## Mercurial > repos > shellac > sam_consensus_v3

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author | shellac |
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date | Mon, 22 Mar 2021 18:12:50 +0000 |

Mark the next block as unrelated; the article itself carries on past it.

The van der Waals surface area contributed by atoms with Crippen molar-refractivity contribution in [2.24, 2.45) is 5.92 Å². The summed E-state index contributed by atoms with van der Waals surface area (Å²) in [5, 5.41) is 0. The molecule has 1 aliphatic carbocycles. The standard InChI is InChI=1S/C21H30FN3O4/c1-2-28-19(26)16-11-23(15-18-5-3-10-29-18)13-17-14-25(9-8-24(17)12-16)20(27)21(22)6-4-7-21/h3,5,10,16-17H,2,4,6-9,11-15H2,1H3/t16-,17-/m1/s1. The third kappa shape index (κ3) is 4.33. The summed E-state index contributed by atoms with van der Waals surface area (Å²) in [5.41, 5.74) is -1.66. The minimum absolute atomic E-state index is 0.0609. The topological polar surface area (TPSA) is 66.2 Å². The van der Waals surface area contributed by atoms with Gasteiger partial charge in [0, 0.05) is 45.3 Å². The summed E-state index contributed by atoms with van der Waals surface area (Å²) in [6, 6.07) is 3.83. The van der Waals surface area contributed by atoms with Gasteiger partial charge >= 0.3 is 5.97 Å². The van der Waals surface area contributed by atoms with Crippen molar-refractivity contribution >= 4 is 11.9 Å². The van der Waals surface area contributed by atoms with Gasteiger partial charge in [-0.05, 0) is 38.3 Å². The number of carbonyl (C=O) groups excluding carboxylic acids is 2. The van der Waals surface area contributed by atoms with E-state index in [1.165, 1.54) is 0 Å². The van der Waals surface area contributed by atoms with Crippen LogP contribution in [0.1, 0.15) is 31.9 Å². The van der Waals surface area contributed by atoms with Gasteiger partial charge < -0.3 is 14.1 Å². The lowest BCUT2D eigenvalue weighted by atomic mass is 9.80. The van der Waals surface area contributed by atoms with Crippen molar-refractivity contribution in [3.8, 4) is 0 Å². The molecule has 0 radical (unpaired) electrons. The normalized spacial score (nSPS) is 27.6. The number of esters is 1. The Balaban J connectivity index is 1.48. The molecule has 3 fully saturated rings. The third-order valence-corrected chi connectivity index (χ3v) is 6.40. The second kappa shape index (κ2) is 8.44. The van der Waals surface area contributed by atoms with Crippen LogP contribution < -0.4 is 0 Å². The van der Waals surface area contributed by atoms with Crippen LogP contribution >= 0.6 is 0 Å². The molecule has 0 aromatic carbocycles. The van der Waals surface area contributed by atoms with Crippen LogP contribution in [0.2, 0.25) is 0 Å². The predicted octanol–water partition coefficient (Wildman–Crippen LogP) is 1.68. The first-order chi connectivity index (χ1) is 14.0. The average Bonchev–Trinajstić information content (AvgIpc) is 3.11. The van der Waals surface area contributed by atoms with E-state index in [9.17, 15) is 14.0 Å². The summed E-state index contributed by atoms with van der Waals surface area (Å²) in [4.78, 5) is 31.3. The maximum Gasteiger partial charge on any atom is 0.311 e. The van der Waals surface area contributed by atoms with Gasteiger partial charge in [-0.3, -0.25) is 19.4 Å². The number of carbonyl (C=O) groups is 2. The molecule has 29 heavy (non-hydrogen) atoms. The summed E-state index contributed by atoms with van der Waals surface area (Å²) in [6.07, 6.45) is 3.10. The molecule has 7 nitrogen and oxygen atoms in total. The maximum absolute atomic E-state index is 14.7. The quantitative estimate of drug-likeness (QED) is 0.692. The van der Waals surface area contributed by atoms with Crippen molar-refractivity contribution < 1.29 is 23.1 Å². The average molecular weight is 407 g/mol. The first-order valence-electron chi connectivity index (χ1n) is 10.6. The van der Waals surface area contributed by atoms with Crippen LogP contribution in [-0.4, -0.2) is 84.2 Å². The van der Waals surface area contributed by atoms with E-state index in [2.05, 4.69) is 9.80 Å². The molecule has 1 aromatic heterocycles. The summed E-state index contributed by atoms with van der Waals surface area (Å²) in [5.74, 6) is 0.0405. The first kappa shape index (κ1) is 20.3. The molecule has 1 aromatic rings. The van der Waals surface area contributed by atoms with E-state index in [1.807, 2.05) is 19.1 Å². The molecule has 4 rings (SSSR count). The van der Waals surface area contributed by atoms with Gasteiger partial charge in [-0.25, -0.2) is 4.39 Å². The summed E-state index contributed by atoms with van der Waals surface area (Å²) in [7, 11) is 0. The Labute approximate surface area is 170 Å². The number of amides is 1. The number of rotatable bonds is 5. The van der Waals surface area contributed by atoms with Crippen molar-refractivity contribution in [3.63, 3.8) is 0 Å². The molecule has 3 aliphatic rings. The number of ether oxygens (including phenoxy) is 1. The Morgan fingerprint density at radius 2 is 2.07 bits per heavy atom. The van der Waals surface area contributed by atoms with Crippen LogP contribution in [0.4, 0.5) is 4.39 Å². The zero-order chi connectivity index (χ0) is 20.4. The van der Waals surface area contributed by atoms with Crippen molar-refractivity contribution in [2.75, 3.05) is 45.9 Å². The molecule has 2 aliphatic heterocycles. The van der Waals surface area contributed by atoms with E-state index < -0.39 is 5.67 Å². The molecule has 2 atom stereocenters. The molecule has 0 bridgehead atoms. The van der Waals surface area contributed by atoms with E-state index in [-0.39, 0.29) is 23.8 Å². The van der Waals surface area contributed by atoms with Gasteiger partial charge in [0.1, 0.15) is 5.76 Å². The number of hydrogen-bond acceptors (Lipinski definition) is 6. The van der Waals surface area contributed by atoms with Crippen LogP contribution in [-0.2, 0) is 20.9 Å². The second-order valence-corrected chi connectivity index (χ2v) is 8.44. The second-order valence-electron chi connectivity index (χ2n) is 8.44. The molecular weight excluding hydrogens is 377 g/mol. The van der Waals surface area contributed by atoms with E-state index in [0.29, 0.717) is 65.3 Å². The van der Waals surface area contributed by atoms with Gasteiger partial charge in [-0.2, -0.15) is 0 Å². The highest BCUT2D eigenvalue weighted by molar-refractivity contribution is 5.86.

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"""Basic algorithms for breadth-first searching the nodes of a graph.""" import networkx as nx from collections import deque __all__ = [ "bfs_edges", "bfs_tree", "bfs_predecessors", "bfs_successors", "descendants_at_distance", ] def generic_bfs_edges(G, source, neighbors=None, depth_limit=None, sort_neighbors=None): """Iterate over edges in a breadth-first search. The breadth-first search begins at `source` and enqueues the neighbors of newly visited nodes specified by the `neighbors` function. Parameters ---------- G : NetworkX graph source : node Starting node for the breadth-first search; this function iterates over only those edges in the component reachable from this node. neighbors : function A function that takes a newly visited node of the graph as input and returns an *iterator* (not just a list) of nodes that are neighbors of that node. If not specified, this is just the ``G.neighbors`` method, but in general it can be any function that returns an iterator over some or all of the neighbors of a given node, in any order. depth_limit : int, optional(default=len(G)) Specify the maximum search depth sort_neighbors : function A function that takes the list of neighbors of given node as input, and returns an *iterator* over these neighbors but with custom ordering. Yields ------ edge Edges in the breadth-first search starting from `source`. Examples -------- >>> G = nx.path_graph(3) >>> print(list(nx.bfs_edges(G, 0))) [(0, 1), (1, 2)] >>> print(list(nx.bfs_edges(G, source=0, depth_limit=1))) [(0, 1)] Notes ----- This implementation is from `PADS`_, which was in the public domain when it was first accessed in July, 2004. The modifications to allow depth limits are based on the Wikipedia article "`Depth-limited-search`_". .. _PADS: http://www.ics.uci.edu/~eppstein/PADS/BFS.py .. _Depth-limited-search: https://en.wikipedia.org/wiki/Depth-limited_search """ if callable(sort_neighbors): _neighbors = neighbors neighbors = lambda node: iter(sort_neighbors(_neighbors(node))) visited = {source} if depth_limit is None: depth_limit = len(G) queue = deque([(source, depth_limit, neighbors(source))]) while queue: parent, depth_now, children = queue[0] try: child = next(children) if child not in visited: yield parent, child visited.add(child) if depth_now > 1: queue.append((child, depth_now - 1, neighbors(child))) except StopIteration: queue.popleft() def bfs_edges(G, source, reverse=False, depth_limit=None, sort_neighbors=None): """Iterate over edges in a breadth-first-search starting at source. Parameters ---------- G : NetworkX graph source : node Specify starting node for breadth-first search; this function iterates over only those edges in the component reachable from this node. reverse : bool, optional If True traverse a directed graph in the reverse direction depth_limit : int, optional(default=len(G)) Specify the maximum search depth sort_neighbors : function A function that takes the list of neighbors of given node as input, and returns an *iterator* over these neighbors but with custom ordering. Returns ------- edges: generator A generator of edges in the breadth-first-search. Examples -------- To get the edges in a breadth-first search:: >>> G = nx.path_graph(3) >>> list(nx.bfs_edges(G, 0)) [(0, 1), (1, 2)] >>> list(nx.bfs_edges(G, source=0, depth_limit=1)) [(0, 1)] To get the nodes in a breadth-first search order:: >>> G = nx.path_graph(3) >>> root = 2 >>> edges = nx.bfs_edges(G, root) >>> nodes = [root] + [v for u, v in edges] >>> nodes [2, 1, 0] Notes ----- The naming of this function is very similar to edge_bfs. The difference is that 'edge_bfs' yields edges even if they extend back to an already explored node while 'bfs_edges' yields the edges of the tree that results from a breadth-first-search (BFS) so no edges are reported if they extend to already explored nodes. That means 'edge_bfs' reports all edges while 'bfs_edges' only reports those traversed by a node-based BFS. Yet another description is that 'bfs_edges' reports the edges traversed during BFS while 'edge_bfs' reports all edges in the order they are explored. Based on http://www.ics.uci.edu/~eppstein/PADS/BFS.py. by D. Eppstein, July 2004. The modifications to allow depth limits based on the Wikipedia article "`Depth-limited-search`_". .. _Depth-limited-search: https://en.wikipedia.org/wiki/Depth-limited_search See Also -------- bfs_tree dfs_edges edge_bfs """ if reverse and G.is_directed(): successors = G.predecessors else: successors = G.neighbors yield from generic_bfs_edges(G, source, successors, depth_limit, sort_neighbors) def bfs_tree(G, source, reverse=False, depth_limit=None, sort_neighbors=None): """Returns an oriented tree constructed from of a breadth-first-search starting at source. Parameters ---------- G : NetworkX graph source : node Specify starting node for breadth-first search reverse : bool, optional If True traverse a directed graph in the reverse direction depth_limit : int, optional(default=len(G)) Specify the maximum search depth sort_neighbors : function A function that takes the list of neighbors of given node as input, and returns an *iterator* over these neighbors but with custom ordering. Returns ------- T: NetworkX DiGraph An oriented tree Examples -------- >>> G = nx.path_graph(3) >>> print(list(nx.bfs_tree(G, 1).edges())) [(1, 0), (1, 2)] >>> H = nx.Graph() >>> nx.add_path(H, [0, 1, 2, 3, 4, 5, 6]) >>> nx.add_path(H, [2, 7, 8, 9, 10]) >>> print(sorted(list(nx.bfs_tree(H, source=3, depth_limit=3).edges()))) [(1, 0), (2, 1), (2, 7), (3, 2), (3, 4), (4, 5), (5, 6), (7, 8)] Notes ----- Based on http://www.ics.uci.edu/~eppstein/PADS/BFS.py by D. Eppstein, July 2004. The modifications to allow depth limits based on the Wikipedia article "`Depth-limited-search`_". .. _Depth-limited-search: https://en.wikipedia.org/wiki/Depth-limited_search See Also -------- dfs_tree bfs_edges edge_bfs """ T = nx.DiGraph() T.add_node(source) edges_gen = bfs_edges( G, source, reverse=reverse, depth_limit=depth_limit, sort_neighbors=sort_neighbors, ) T.add_edges_from(edges_gen) return T def bfs_predecessors(G, source, depth_limit=None, sort_neighbors=None): """Returns an iterator of predecessors in breadth-first-search from source. Parameters ---------- G : NetworkX graph source : node Specify starting node for breadth-first search depth_limit : int, optional(default=len(G)) Specify the maximum search depth sort_neighbors : function A function that takes the list of neighbors of given node as input, and returns an *iterator* over these neighbors but with custom ordering. Returns ------- pred: iterator (node, predecessors) iterator where predecessors is the list of predecessors of the node. Examples -------- >>> G = nx.path_graph(3) >>> print(dict(nx.bfs_predecessors(G, 0))) {1: 0, 2: 1} >>> H = nx.Graph() >>> H.add_edges_from([(0, 1), (0, 2), (1, 3), (1, 4), (2, 5), (2, 6)]) >>> print(dict(nx.bfs_predecessors(H, 0))) {1: 0, 2: 0, 3: 1, 4: 1, 5: 2, 6: 2} >>> M = nx.Graph() >>> nx.add_path(M, [0, 1, 2, 3, 4, 5, 6]) >>> nx.add_path(M, [2, 7, 8, 9, 10]) >>> print(sorted(nx.bfs_predecessors(M, source=1, depth_limit=3))) [(0, 1), (2, 1), (3, 2), (4, 3), (7, 2), (8, 7)] Notes ----- Based on http://www.ics.uci.edu/~eppstein/PADS/BFS.py by D. Eppstein, July 2004. The modifications to allow depth limits based on the Wikipedia article "`Depth-limited-search`_". .. _Depth-limited-search: https://en.wikipedia.org/wiki/Depth-limited_search See Also -------- bfs_tree bfs_edges edge_bfs """ for s, t in bfs_edges( G, source, depth_limit=depth_limit, sort_neighbors=sort_neighbors ): yield (t, s) def bfs_successors(G, source, depth_limit=None, sort_neighbors=None): """Returns an iterator of successors in breadth-first-search from source. Parameters ---------- G : NetworkX graph source : node Specify starting node for breadth-first search depth_limit : int, optional(default=len(G)) Specify the maximum search depth sort_neighbors : function A function that takes the list of neighbors of given node as input, and returns an *iterator* over these neighbors but with custom ordering. Returns ------- succ: iterator (node, successors) iterator where successors is the list of successors of the node. Examples -------- >>> G = nx.path_graph(3) >>> print(dict(nx.bfs_successors(G, 0))) {0: [1], 1: [2]} >>> H = nx.Graph() >>> H.add_edges_from([(0, 1), (0, 2), (1, 3), (1, 4), (2, 5), (2, 6)]) >>> print(dict(nx.bfs_successors(H, 0))) {0: [1, 2], 1: [3, 4], 2: [5, 6]} >>> G = nx.Graph() >>> nx.add_path(G, [0, 1, 2, 3, 4, 5, 6]) >>> nx.add_path(G, [2, 7, 8, 9, 10]) >>> print(dict(nx.bfs_successors(G, source=1, depth_limit=3))) {1: [0, 2], 2: [3, 7], 3: [4], 7: [8]} Notes ----- Based on http://www.ics.uci.edu/~eppstein/PADS/BFS.py by D. Eppstein, July 2004.The modifications to allow depth limits based on the Wikipedia article "`Depth-limited-search`_". .. _Depth-limited-search: https://en.wikipedia.org/wiki/Depth-limited_search See Also -------- bfs_tree bfs_edges edge_bfs """ parent = source children = [] for p, c in bfs_edges( G, source, depth_limit=depth_limit, sort_neighbors=sort_neighbors ): if p == parent: children.append(c) continue yield (parent, children) children = [c] parent = p yield (parent, children) def descendants_at_distance(G, source, distance): """Returns all nodes at a fixed `distance` from `source` in `G`. Parameters ---------- G : NetworkX DiGraph A directed graph source : node in `G` distance : the distance of the wanted nodes from `source` Returns ------- set() The descendants of `source` in `G` at the given `distance` from `source` """ if not G.has_node(source): raise nx.NetworkXError(f"The node {source} is not in the graph.") current_distance = 0 queue = {source} visited = {source} # this is basically BFS, except that the queue only stores the nodes at # current_distance from source at each iteration while queue: if current_distance == distance: return queue current_distance += 1 next_vertices = set() for vertex in queue: for child in G[vertex]: if child not in visited: visited.add(child) next_vertices.add(child) queue = next_vertices return set()